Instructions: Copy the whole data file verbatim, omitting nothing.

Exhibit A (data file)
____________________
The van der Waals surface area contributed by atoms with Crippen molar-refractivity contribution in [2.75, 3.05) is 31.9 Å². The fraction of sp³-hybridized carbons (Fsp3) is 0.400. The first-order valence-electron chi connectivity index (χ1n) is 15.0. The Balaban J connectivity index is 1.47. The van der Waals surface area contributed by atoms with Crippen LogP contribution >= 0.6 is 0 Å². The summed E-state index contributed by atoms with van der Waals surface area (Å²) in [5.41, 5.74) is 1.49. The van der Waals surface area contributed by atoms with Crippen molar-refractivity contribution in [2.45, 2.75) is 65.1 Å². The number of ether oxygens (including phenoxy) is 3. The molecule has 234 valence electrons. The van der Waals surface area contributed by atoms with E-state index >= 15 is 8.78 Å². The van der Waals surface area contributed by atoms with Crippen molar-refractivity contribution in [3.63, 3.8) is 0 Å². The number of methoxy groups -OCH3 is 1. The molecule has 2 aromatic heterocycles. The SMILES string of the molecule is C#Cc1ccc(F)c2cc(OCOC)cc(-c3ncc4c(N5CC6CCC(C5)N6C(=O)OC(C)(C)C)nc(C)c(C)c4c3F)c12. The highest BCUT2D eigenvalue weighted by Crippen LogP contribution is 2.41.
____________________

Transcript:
The van der Waals surface area contributed by atoms with Crippen molar-refractivity contribution in [2.75, 3.05) is 31.9 Å². The fraction of sp³-hybridized carbons (Fsp3) is 0.400. The first-order valence-electron chi connectivity index (χ1n) is 15.0. The Balaban J connectivity index is 1.47. The van der Waals surface area contributed by atoms with Crippen LogP contribution >= 0.6 is 0 Å². The summed E-state index contributed by atoms with van der Waals surface area (Å²) in [5.41, 5.74) is 1.49. The van der Waals surface area contributed by atoms with Crippen molar-refractivity contribution in [2.45, 2.75) is 65.1 Å². The number of ether oxygens (including phenoxy) is 3. The molecule has 234 valence electrons. The van der Waals surface area contributed by atoms with E-state index >= 15 is 8.78 Å². The van der Waals surface area contributed by atoms with Crippen molar-refractivity contribution in [3.63, 3.8) is 0 Å². The number of methoxy groups -OCH3 is 1. The molecule has 2 aromatic heterocycles. The SMILES string of the molecule is C#Cc1ccc(F)c2cc(OCOC)cc(-c3ncc4c(N5CC6CCC(C5)N6C(=O)OC(C)(C)C)nc(C)c(C)c4c3F)c12. The highest BCUT2D eigenvalue weighted by Crippen LogP contribution is 2.41.